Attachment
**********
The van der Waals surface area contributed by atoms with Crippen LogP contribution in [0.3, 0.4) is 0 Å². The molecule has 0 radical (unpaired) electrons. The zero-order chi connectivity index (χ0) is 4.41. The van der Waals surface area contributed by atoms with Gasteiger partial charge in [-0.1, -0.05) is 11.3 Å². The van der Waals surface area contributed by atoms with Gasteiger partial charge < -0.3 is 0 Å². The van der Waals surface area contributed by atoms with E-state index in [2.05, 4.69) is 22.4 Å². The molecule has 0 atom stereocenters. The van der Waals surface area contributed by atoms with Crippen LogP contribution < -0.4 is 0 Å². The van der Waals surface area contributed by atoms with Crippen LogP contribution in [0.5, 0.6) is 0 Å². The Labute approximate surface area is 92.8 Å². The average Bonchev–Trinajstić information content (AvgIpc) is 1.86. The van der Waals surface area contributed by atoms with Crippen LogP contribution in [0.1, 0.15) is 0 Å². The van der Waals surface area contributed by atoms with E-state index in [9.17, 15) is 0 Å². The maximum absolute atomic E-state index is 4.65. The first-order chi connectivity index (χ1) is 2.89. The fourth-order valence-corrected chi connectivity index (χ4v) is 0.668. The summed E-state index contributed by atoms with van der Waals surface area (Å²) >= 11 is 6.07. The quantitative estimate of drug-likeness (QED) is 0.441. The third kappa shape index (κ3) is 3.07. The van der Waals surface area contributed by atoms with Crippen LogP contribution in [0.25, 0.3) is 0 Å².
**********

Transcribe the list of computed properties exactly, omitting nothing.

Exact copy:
The van der Waals surface area contributed by atoms with Crippen LogP contribution in [0.3, 0.4) is 0 Å². The molecule has 0 radical (unpaired) electrons. The zero-order chi connectivity index (χ0) is 4.41. The van der Waals surface area contributed by atoms with Gasteiger partial charge in [-0.1, -0.05) is 11.3 Å². The van der Waals surface area contributed by atoms with Gasteiger partial charge < -0.3 is 0 Å². The van der Waals surface area contributed by atoms with E-state index in [2.05, 4.69) is 22.4 Å². The molecule has 0 atom stereocenters. The van der Waals surface area contributed by atoms with Crippen LogP contribution < -0.4 is 0 Å². The van der Waals surface area contributed by atoms with Crippen LogP contribution in [0.5, 0.6) is 0 Å². The Labute approximate surface area is 92.8 Å². The average Bonchev–Trinajstić information content (AvgIpc) is 1.86. The van der Waals surface area contributed by atoms with Crippen LogP contribution in [0.1, 0.15) is 0 Å². The van der Waals surface area contributed by atoms with E-state index in [9.17, 15) is 0 Å². The maximum absolute atomic E-state index is 4.65. The first-order chi connectivity index (χ1) is 2.89. The fourth-order valence-corrected chi connectivity index (χ4v) is 0.668. The summed E-state index contributed by atoms with van der Waals surface area (Å²) >= 11 is 6.07. The quantitative estimate of drug-likeness (QED) is 0.441. The third kappa shape index (κ3) is 3.07. The van der Waals surface area contributed by atoms with Crippen LogP contribution in [0.25, 0.3) is 0 Å².